I, a mere mortal, am trying to understand 529 plans for college savings. Is the money put into the plan completely exempt from taxes or is only the growth exempt?
Shannon via email
I understand what you're saying about the mere mortal thing. It's like you need an advanced degree of some kind to understand half of that stuff. To start with, I don't recommend 529 plans. The only reason you'd want to use a 529 plan is if you'd maxed out your Educational Savings Account (ESA), or if you make more than $200,000 a year. If you're making that kind of money, then you don't qualify for an ESA and you'd have to look at a 529.
Many of the 529 plans are very inflexible, and no, the money's not exempt from taxes - only the growth is exempt and it's only exempt if you use it for college. I don't understand why so many financial planners are getting excited and turning back flips over the 529. Ninety-eight percent of Americans qualify for the ESA, which is totally flexible. With the ESA you get to choose the investment, you don't lose control and it grows tax-free just like the 529.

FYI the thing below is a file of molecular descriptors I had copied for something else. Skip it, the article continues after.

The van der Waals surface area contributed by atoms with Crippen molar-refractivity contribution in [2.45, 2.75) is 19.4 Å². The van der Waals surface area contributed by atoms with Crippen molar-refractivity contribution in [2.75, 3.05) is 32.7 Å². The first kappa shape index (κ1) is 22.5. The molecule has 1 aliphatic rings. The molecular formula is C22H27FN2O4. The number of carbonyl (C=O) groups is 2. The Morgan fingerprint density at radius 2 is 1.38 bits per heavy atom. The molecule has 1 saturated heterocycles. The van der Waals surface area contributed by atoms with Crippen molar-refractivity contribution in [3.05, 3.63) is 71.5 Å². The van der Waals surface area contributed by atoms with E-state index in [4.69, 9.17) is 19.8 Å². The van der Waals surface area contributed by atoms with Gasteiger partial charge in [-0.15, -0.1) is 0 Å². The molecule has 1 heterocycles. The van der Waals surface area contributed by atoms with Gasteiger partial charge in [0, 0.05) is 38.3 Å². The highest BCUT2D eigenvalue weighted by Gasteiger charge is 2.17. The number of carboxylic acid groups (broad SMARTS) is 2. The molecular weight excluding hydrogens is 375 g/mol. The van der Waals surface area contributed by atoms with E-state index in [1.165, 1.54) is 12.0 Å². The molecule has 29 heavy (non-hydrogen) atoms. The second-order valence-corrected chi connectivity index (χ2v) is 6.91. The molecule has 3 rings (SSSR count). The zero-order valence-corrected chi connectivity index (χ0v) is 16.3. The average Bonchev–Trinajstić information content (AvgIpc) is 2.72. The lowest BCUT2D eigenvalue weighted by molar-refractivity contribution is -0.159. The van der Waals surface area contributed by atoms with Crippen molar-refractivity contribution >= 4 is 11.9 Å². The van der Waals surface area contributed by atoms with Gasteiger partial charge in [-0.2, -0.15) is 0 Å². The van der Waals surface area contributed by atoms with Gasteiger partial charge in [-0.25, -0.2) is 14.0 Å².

You should always do an ESA before you even consider a 529. There are lots of down sides to the 529, particularly the fact that you completely lose control of the investment.
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